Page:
History has ways of reminding the world that the Dark ages were not actually all that dark, and doodles in medieval books prove that to be a fact. Rather than dwell in the somber reality of bubonic plague and feudal systems, the monks of the ages passed their time adding illustrations in the margins of medieval manuscripts. Think of it like doodling in your textbook, except . . . well no, it's exactly like that. Medieval marginalia came about the same way your biology class comic strips came to be: out of sheer boredom. Medieval book historian Erik Kwakkel logs numerous scribbles and doodles he finds on his Twitter and Tumblr, allowing the rest of the world to get in on jokes nearly a millennium in the making.
As much as they cared about medieval parchment repair, medieval scribes also cared a great deal about getting their doodle on. Medieval manuscript drawings feature everything from the standard smiley face to animals to even death itself (as to be expected in the Dark Ages). Chances are your high school notebooks looked a lot like these scripts too, except the penmanship probably looks a lot nicer than yours. Don't take it personally, they didn't have the luxury of keyboards.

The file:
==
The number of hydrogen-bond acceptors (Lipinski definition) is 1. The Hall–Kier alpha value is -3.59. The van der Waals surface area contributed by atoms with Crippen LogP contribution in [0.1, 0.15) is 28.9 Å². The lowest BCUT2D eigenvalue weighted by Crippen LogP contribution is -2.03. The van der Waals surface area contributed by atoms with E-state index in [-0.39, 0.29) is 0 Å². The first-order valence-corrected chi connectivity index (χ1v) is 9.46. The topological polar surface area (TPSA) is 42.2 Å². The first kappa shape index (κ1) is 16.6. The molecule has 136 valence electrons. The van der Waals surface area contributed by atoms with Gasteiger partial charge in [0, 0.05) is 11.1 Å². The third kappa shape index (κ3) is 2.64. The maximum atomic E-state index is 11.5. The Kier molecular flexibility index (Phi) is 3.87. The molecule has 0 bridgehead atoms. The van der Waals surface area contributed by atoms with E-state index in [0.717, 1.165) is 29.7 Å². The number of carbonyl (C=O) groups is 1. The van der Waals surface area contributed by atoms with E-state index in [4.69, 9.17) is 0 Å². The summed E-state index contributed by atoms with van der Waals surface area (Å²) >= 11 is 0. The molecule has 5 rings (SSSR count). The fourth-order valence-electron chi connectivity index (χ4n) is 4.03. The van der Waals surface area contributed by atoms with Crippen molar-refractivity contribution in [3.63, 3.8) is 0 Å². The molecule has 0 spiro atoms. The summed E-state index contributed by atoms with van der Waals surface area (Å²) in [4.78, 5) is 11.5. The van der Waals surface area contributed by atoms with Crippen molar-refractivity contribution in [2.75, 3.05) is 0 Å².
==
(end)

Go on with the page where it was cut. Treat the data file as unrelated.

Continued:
Digging For Gold
Unusual gesture: manicula, or little hand, that is pointing to - in? - a lady's nose (Marseille BM 256). pic.twitter.com/ZbSHw4NTZj— Erik Kwakkel (@erik_kwakkel) August 11, 2017
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